Graphically Speaking: An Interview with Jane Espenson

At this year’s New York Comic Con, I was lucky enough to interview prolific television writer Jane Espenson. Jane has had a long career having written on shows such as “Star Trek: The Next Generation,” “Dinosaurs,” “Game of Thrones,” and “Battlestar Galactica” and that’s still just a drop in the bucket. She is widely recognized as a soldier in the Joss Whedon Army of Scribes (my term, TM suckers), having written on all of his shows since “Buffy the Vampire Slayer.” She currently writes for ABC’s “Once Upon A Time” and co-created the original web series “Husbands” with Brad Bell. Jane was gracious with her time and I managed to get through a conversation with her without getting nerd vomit all over myself. But man was it close. Slight SPOILERS ahead.

Me: You wrote an episode of “Game of Thrones” last year. Can you tell us about the process of adapting George R.R. Martin’s voice for the screen?

Jane Espenson: Well, I was a hired gun. David [Benioff] and D.B. [Weiss, the showrunners] brought me in and said “Lucky you, you get to write the one with the golden crown! Your chunk of the book goes from this page to that page.” They had broken it down into the scenes they had wanted in the episode, which I had to adapt to fit TV. It meant making it shorter, more concise and driven toward a single theme, pulling the very best from the page. It was really a joy.

So…Billy the Vampire Slayer!

[Enthusastic] Yeah! [Laughs]

That sounded cool. The slayers get their own Batman, in that he doesn’t have powers, but he’s still part of the team. My immediate thought was of Xander.

Well it’s out now, so you can buy a copy and see. The fact is, Xander could have called himself a slayer, but he doesn’t think of himself as a slayer. He doesn’t identify as a slayer. Here [Billy] is a boy that says “I choose. I wasn’t Chosen, but I choose. I like Buffy and I want to be a slayer.” I don’t think Xander wanted that. Also, vampires have changed. In season 9, we have what are called “zompires,” which are not as sneaky and plan-y. They’re a different breed. So Billy has a strong watcher named “Cute Devon,” and they have the tools to get the job done.

When will we see more of Billy?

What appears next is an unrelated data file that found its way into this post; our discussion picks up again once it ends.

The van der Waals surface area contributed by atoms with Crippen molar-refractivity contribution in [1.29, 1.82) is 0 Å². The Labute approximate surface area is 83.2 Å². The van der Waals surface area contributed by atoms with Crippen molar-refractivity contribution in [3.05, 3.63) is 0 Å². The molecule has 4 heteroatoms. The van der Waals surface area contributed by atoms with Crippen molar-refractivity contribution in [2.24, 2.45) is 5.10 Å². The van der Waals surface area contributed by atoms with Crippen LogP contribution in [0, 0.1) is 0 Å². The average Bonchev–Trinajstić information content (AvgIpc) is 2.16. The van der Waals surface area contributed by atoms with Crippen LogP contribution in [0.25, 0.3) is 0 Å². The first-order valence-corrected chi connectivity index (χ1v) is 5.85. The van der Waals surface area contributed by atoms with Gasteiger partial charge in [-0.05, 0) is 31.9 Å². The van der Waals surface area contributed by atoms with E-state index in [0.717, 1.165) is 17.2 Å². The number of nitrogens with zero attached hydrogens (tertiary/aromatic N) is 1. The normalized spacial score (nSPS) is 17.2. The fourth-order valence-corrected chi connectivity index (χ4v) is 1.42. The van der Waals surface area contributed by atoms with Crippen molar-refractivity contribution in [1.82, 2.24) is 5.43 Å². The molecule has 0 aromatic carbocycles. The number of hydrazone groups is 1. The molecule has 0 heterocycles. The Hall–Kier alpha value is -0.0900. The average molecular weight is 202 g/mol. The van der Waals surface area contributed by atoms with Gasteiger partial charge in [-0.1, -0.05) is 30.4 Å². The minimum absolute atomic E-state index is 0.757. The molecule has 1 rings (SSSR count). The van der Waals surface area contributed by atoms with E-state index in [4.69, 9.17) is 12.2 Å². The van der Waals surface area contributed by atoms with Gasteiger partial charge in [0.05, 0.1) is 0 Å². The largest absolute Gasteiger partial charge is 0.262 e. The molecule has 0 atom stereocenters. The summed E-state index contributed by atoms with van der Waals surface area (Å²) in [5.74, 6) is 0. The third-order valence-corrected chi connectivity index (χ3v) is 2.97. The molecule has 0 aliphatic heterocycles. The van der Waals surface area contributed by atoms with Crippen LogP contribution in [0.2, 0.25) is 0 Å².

Issue 15 is the second issue of the Billy arc. Drew Greenberg [another current Buffy writer] wrote the story together. I wrote issue 14 and he wrote issue 15. Whether or not Billy sticks around after that, I wouldn’t be surprised.

Well, it IS the Joss Whedon universe. Who knows what could happen?

That’s right. Anyone can die.

Where did the term “flobotinum” come from?

It was a word that was used in “Buffy” before I got there. It meant the “magical, mystical thing” for that given episode. But I have a feeling that predates it. I thought it came from “flogiston,” the term from early physics, which turned out to be disproven. But I guess that’s wrong. Who knows?

You’ve been writing in the Joss Whedon universe for over a decade. How do you still motivate yourself to keep telling these stories?

Because the characters keep changing. That’s one of the wonderful things Joss does and one of the great things about the [Buffy] comic book universe. We can take the characters forward through time, so now Dawn and Xander are involved and very committed. There are new emotional journeys for the characters to go on. You never run out of story, similar to “Once Upon a Time,” where the circumstances of the characters change, forcing the characters into new emotional places. Always story.

Speaking of “Once Upon A Time,” my girlfriend’s family watches it and they say “bring back the Huntsman.”

Of course they do. The Huntsman was lovely and beautiful [Laughs].

Can I ask you a ridiculous question?

Sure.

In Battlestar Galactica, Starbuck says “I’m not afraid of dying. I’m afraid of being forgotten.” In the present, we have a Starbucks on every corner. Please tell me I’m reading too much into that.

Wow…there was no conscious attempt to connect Starbuck to the ubiquity of Starbucks. But that name will not be soon forgotten, so I guess she’s alright.

Thanks. That was unbelievably nerdy of me.

[Laughs]

To this day, we mourn “Firefly.” Joss Whedon even said he still has stories to tell in that universe. Do you?

I wrote a short story that had to do with Kaylee and Wash [“What Holds Us Down”] trapped on a disabled ship, which Kaylee has to fix with no help while they’re being hunted. I absolutely loved it. I wrote it to be internal, so it wouldn’t be a great episode, but it made a great short story. But something like that where Kaylee has to do something awesome and mechanical under terrible timed pressure and isolation. I like that a lot.

Anything new coming out with your web series, “Husbands?”

Not only is “Husbands” a series, but we’re also doing a digital comic book. It starts October 24th. People can find out about it on the Dark Horse site or at the Love Husbands site.

I was wrong. Nerd vomit was everywhere. But hey, it was awesome. For the premiere of the “Husbands” digital comic book, check out the Dark Horse website (www.darkhorse.com) or the Love Husbands website (www.lovehusbands.com) this Wednesday October 24th. For more of Billy, check out Buffy the Vampire Slayer #15 on November 14th from the good folks at Dark Horse Comics. Follow Jane on Twitter @JaneEspenson and “Husbands” @TeamHusbands.

Posted on October 22, 2012 at 19:38 by Lowell Greenblatt · Permalink
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